Tuesday, January 13, 2015

The Collapse of Democracy

Back in the late sixties, my Politics course at Warwick University taught that the democratic state acted as an arbiter between different sectional interests. My Marxist comrades knew better: the state actually operated to reproduce the power and position of the ruling bourgeoisie, while hiding behind an obfuscated, hegemonic ideology.

Yes, we certainly knew how to do jargon in those days!

Of course, both propositions are true. Marxists from Karl onwards have agreed that bourgeois democracy is the preferred form of capitalist state. Why? Because under capitalism, economic power is decentralised (private ownership of the means of production) so some kind of inclusive politics is the best method of synthesising overall political policy. If the state achieves the political autonomy of autocracy or dictatorship we have the familiar principal-agent problem. How do we get the state to properly advance the (weighted average of the) interests of the distributed capitalist power-elite? How do we stop the state going off on some crazy project of its own?

The Nazis in Germany are the usual case study, and my analysis above broadly paraphrases Trotsky's writings about the rise of fascism there.

The democratic government is distinguished from its dictatorial cousins by its unwillingness to decisively back one faction of society over everyone else, even if such a focussed policy is objectively necessary to break some social logjam. "We all know what has to be done; it's just that none of us knows how to be re-elected afterwards."

Bourgeois democracy is like pacifism - it's an unstable equilibrium requiring all sides to show restraint and be prepared to accept being overruled. It's when a significant social force won't accept compromise and sticks to its guns come what may that you get the logjam. The inclusive speech of liberal politicians becomes strained and ineffectual - weak hand-wringing and appeasement. The logjam-party takes heart while ordinary folk begin to despair. Oppositional parties calling for effective action begin to gain traction, parties which don't much care about discredited 'democratic' ideals. What if we're rather blasé about being re-elected afterwards, anyway - or we believe that subsequent 'facts on the ground' will make all the difference, come the day?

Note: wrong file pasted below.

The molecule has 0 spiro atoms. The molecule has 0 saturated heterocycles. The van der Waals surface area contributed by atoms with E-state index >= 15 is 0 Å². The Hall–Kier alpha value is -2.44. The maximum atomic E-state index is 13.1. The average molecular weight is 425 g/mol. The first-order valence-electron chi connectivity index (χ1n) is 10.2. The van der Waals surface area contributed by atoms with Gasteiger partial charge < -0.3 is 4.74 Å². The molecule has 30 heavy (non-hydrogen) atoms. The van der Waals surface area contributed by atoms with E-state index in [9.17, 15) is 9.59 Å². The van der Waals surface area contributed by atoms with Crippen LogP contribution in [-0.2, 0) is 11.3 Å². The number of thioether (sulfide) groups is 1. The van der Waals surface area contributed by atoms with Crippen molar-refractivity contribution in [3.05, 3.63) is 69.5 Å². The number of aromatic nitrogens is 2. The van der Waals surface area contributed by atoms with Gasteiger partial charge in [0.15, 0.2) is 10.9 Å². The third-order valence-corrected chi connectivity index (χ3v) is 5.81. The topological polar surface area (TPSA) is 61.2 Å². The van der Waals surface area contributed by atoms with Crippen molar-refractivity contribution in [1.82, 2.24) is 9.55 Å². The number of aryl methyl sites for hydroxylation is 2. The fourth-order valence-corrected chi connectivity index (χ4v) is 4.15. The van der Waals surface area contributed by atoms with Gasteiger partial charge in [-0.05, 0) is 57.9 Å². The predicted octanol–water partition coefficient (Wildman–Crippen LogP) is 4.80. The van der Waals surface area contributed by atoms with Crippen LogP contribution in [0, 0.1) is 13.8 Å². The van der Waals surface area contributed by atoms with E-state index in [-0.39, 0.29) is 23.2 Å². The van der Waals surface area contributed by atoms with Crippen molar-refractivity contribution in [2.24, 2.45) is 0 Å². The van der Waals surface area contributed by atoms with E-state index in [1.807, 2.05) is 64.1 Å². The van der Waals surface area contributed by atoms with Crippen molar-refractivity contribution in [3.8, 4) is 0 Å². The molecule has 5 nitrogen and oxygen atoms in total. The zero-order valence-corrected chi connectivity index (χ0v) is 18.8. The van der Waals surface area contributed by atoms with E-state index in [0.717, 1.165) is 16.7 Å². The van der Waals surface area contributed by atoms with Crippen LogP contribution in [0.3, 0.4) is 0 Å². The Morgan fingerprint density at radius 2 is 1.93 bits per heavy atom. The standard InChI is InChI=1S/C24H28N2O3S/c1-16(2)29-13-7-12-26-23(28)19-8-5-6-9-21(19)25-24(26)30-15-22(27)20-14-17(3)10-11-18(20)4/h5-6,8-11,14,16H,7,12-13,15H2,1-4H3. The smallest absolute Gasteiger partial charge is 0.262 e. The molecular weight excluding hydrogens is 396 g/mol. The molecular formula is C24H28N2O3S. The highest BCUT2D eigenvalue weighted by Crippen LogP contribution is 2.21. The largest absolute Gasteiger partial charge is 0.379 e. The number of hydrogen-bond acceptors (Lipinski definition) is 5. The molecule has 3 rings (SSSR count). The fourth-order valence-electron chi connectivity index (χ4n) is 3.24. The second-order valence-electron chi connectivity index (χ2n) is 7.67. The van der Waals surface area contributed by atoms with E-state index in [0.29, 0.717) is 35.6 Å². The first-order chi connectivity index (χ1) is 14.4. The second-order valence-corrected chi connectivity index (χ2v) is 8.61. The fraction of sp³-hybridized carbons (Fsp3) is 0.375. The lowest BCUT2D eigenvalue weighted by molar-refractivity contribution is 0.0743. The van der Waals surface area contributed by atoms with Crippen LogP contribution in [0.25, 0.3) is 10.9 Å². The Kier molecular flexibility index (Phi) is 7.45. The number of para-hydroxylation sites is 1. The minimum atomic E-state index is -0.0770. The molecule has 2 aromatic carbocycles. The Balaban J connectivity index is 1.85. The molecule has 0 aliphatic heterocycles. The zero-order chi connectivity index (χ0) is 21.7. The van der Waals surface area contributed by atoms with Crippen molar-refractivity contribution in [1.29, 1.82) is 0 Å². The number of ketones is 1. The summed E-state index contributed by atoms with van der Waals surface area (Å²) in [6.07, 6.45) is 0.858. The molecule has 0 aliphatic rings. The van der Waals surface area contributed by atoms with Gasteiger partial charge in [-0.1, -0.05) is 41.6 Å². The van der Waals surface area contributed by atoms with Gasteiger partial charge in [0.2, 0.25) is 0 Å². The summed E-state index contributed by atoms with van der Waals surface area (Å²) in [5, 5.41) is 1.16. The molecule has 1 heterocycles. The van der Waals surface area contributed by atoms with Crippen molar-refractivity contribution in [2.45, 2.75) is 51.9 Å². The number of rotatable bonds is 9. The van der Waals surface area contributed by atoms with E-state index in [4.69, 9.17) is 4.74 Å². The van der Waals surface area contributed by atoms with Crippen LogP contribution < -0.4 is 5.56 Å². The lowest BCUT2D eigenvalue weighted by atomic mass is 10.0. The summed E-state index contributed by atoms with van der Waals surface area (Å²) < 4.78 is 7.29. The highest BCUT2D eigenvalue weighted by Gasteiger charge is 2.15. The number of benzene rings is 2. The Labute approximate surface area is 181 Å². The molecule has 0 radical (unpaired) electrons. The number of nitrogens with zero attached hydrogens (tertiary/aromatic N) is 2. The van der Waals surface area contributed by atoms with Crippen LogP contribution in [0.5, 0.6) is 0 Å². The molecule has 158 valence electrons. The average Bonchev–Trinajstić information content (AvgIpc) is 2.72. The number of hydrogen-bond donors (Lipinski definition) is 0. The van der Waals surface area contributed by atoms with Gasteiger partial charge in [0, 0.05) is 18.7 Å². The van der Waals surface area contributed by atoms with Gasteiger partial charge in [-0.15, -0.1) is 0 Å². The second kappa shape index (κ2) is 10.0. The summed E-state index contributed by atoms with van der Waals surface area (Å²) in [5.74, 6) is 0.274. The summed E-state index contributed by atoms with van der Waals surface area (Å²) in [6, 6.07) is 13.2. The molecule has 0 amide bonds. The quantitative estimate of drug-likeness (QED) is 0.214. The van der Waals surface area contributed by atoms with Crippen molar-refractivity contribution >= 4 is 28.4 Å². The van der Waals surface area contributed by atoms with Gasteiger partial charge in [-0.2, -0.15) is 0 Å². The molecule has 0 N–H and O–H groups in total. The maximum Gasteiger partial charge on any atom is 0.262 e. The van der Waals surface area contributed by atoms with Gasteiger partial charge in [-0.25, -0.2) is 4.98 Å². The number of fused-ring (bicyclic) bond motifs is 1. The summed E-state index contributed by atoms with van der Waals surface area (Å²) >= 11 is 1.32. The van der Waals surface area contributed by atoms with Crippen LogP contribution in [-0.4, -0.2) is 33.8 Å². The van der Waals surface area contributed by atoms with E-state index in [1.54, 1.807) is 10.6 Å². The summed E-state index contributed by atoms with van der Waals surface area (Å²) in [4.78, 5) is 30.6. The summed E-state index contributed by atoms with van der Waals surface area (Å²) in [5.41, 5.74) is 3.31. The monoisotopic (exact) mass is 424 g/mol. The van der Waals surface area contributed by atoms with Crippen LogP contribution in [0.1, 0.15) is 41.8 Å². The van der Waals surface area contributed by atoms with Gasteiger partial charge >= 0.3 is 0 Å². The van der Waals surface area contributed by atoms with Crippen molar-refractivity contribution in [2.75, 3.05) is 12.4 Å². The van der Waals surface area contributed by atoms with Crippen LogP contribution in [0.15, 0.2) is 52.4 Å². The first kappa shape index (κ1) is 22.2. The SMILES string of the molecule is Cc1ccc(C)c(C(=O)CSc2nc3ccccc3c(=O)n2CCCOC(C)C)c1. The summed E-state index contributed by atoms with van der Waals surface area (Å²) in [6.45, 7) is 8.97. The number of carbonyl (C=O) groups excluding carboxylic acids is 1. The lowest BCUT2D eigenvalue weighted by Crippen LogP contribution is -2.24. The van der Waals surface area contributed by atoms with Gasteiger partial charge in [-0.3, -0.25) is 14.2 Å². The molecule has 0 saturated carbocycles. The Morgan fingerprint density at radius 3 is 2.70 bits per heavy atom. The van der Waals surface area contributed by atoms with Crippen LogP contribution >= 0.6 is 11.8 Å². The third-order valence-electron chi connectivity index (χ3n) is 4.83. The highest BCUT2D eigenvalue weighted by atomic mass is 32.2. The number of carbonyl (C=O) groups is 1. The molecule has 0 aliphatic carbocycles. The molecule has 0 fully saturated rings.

Returning to the party-of-the-logjam, there's nothing like a sharply defined and highly-deprecated religious identity to underpin a hard-nosed refusal to compromise under any circumstances: 'our martyred dead' and so forth. You can see where this is going: bourgeois democracy can handle small to medium logjams by uniting the majority and deploying state force against the obstructionist, unyielding minority and winning - Margaret Thatcher is the textbook example. But if the logjam gets too big and/or intractable, you slide into civil war (cf Libya) and the democratic state is swept aside and is transformed, or collapses.

None of these drastic things will be happening in Western Europe any time soon; we're at the very start of a long, tortuous and only semi-slippery slope. However, to mix metaphors, when your problem is currently a small but extremely intractable hole, it's surely time to stop digging?